The Site of an Unidentified Greek Settlement? New Surveys in Coda Volpe on Eastern Sicily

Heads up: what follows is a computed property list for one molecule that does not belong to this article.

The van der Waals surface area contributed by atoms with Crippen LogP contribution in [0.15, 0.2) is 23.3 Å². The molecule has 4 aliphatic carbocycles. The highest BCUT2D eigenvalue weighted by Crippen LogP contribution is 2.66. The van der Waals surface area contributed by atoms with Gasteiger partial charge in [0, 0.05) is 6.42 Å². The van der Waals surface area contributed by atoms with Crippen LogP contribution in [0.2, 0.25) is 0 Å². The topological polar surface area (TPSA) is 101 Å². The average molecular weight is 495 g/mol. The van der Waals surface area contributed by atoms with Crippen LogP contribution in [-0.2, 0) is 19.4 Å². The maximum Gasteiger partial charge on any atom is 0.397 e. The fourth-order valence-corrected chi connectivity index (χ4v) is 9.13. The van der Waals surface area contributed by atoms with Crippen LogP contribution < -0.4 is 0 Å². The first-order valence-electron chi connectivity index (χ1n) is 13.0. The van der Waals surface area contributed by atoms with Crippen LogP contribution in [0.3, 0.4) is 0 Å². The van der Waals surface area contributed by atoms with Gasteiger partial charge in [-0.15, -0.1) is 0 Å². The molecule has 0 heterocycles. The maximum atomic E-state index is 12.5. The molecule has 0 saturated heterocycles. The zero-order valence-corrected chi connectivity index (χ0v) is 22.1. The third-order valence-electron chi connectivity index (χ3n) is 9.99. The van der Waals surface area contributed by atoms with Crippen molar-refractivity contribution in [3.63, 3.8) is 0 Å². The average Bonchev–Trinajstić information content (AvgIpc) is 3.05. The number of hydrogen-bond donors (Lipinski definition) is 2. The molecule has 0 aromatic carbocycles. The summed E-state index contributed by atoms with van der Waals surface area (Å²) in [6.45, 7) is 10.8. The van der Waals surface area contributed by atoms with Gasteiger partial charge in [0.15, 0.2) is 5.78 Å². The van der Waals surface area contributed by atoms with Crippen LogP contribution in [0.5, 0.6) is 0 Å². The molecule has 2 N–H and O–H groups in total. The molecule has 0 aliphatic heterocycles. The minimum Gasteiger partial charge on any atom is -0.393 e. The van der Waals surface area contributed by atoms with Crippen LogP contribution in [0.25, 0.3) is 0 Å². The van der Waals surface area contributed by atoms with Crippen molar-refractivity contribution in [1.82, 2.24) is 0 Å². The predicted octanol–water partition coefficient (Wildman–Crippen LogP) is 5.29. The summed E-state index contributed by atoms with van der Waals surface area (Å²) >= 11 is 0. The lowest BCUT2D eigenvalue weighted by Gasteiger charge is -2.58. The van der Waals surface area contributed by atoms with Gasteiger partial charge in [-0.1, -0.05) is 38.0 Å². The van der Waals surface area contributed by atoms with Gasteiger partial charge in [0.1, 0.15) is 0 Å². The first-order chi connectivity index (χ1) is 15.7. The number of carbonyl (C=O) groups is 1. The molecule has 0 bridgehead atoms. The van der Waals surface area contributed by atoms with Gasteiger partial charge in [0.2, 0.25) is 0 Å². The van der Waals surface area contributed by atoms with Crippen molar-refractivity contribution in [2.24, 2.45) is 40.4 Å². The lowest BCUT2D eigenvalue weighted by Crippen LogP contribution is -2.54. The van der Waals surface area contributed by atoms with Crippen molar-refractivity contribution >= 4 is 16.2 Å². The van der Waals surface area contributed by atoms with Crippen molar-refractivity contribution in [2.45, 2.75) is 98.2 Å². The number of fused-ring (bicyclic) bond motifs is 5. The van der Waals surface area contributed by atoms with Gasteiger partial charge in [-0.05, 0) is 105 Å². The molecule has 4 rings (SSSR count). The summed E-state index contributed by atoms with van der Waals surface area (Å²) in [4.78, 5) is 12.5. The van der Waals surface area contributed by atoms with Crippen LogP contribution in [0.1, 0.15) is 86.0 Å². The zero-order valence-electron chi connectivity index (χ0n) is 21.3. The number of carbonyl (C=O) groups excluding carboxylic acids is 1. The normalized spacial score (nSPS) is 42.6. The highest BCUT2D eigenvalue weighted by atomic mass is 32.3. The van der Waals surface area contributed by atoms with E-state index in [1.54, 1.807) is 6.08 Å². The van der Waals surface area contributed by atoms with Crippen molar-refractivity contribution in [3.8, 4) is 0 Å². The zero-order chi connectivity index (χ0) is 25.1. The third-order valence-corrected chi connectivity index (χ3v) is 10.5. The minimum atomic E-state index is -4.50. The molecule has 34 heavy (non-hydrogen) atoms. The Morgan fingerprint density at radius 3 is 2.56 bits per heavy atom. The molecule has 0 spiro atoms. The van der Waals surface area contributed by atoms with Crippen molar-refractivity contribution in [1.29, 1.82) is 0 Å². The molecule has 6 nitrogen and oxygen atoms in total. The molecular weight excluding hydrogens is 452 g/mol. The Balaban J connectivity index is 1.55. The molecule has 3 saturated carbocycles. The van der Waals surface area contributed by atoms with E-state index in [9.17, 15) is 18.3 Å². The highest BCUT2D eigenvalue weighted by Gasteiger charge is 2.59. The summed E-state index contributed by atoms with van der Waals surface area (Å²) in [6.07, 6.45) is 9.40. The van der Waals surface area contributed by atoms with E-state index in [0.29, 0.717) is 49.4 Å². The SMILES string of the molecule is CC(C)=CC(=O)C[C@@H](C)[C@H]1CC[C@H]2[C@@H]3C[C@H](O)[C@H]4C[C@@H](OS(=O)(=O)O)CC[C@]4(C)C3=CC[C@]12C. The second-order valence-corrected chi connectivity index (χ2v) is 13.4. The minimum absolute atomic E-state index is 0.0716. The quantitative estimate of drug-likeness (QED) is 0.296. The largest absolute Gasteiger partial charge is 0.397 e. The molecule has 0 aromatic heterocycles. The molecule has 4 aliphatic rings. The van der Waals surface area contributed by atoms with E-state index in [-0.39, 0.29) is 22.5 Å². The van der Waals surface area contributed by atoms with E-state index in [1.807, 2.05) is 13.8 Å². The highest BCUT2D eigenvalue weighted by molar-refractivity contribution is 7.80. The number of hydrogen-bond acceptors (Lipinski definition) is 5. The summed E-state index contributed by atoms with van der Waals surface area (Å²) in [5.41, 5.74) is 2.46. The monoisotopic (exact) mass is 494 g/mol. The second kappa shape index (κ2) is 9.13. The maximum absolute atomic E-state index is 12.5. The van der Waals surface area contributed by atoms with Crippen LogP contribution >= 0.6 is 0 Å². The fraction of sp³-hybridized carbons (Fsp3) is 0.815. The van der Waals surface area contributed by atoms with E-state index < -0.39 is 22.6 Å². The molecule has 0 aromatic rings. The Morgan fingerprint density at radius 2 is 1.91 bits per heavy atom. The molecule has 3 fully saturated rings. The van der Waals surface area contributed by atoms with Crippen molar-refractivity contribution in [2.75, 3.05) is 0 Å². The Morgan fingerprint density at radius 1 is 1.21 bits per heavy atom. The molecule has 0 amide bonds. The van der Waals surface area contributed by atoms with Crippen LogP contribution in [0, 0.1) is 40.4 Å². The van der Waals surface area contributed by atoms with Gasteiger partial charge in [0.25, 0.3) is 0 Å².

This study examines Greek colonisation’s potential for archaeology in relation to Coda Volpe district on eastern Sicily where necropoleis indicate the existence of unidentified both Greek and Roman settlements. Recent initial surveys near the Simeto delta suggests the location of a periphery, without any previous systematic study, prospecting or geophysical survey. As landscapes are discursively constructed along established theories, locating peripheries can yield new dimensions between material and landscape; i.e., topographical reconstruction, analysis of ancient sources and Archaic sites, and after comparison with recent studies such as for identifying poleis using an interdisciplinary, multi-scalar framework for studying living quarters and combining landscape archaeology with micro-archaeology to trace hybridities where biology, geology and geomorphology shape patterns of human activity. As archeologists interact with local culture a creolizerad archaeology has been suggested to help prevent ”simple” solutions to practical archaeological problems. Sicilian Archaeology ’began’ with Paolo Orsi, on Etna’s slopes, in the central mountains and on the coasts. This narrative is broadened by inclusion of a periphery in Coda Volpe, with a re-evaluation of Orsi’s contemporary Carmelo Sciuto Patti’s interpretation on the possible location of Symaetus.